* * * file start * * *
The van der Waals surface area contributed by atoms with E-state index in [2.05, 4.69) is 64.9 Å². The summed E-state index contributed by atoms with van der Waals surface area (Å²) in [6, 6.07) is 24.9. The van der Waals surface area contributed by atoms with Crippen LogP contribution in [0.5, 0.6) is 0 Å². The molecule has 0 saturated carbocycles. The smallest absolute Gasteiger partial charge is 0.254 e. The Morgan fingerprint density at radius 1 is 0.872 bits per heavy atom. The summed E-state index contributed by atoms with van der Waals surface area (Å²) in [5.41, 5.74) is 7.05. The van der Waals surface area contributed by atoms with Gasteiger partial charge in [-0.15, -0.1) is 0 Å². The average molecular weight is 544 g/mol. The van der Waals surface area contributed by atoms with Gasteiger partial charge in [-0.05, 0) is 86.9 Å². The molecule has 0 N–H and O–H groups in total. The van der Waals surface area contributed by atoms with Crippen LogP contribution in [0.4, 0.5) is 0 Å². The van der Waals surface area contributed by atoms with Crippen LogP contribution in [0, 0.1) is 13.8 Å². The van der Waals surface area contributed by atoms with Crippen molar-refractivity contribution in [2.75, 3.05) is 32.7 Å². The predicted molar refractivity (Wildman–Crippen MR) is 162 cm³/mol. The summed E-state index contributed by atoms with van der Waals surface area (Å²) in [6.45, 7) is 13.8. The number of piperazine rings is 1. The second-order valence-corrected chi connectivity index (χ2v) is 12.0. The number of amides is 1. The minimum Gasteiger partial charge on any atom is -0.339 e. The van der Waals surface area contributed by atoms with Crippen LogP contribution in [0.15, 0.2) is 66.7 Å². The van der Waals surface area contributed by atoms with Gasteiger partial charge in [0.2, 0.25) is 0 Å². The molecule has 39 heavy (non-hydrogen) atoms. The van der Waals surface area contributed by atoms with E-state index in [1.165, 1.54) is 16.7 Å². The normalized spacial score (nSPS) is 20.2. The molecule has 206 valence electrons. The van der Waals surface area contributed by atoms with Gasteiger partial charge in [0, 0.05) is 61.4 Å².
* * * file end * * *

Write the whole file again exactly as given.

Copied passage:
The van der Waals surface area contributed by atoms with E-state index in [2.05, 4.69) is 64.9 Å². The summed E-state index contributed by atoms with van der Waals surface area (Å²) in [6, 6.07) is 24.9. The van der Waals surface area contributed by atoms with Crippen LogP contribution in [0.5, 0.6) is 0 Å². The molecule has 0 saturated carbocycles. The smallest absolute Gasteiger partial charge is 0.254 e. The Morgan fingerprint density at radius 1 is 0.872 bits per heavy atom. The summed E-state index contributed by atoms with van der Waals surface area (Å²) in [5.41, 5.74) is 7.05. The van der Waals surface area contributed by atoms with Gasteiger partial charge in [-0.15, -0.1) is 0 Å². The average molecular weight is 544 g/mol. The van der Waals surface area contributed by atoms with Gasteiger partial charge in [-0.05, 0) is 86.9 Å². The molecule has 0 N–H and O–H groups in total. The van der Waals surface area contributed by atoms with Crippen LogP contribution in [0.4, 0.5) is 0 Å². The van der Waals surface area contributed by atoms with Crippen LogP contribution in [0, 0.1) is 13.8 Å². The van der Waals surface area contributed by atoms with Crippen molar-refractivity contribution in [2.75, 3.05) is 32.7 Å². The predicted molar refractivity (Wildman–Crippen MR) is 162 cm³/mol. The summed E-state index contributed by atoms with van der Waals surface area (Å²) in [6.45, 7) is 13.8. The number of piperazine rings is 1. The second-order valence-corrected chi connectivity index (χ2v) is 12.0. The number of amides is 1. The minimum Gasteiger partial charge on any atom is -0.339 e. The van der Waals surface area contributed by atoms with Crippen LogP contribution in [0.15, 0.2) is 66.7 Å². The van der Waals surface area contributed by atoms with Gasteiger partial charge in [0.2, 0.25) is 0 Å². The molecule has 39 heavy (non-hydrogen) atoms. The van der Waals surface area contributed by atoms with E-state index in [1.165, 1.54) is 16.7 Å². The normalized spacial score (nSPS) is 20.2. The molecule has 206 valence electrons. The van der Waals surface area contributed by atoms with Gasteiger partial charge in [0, 0.05) is 61.4 Å².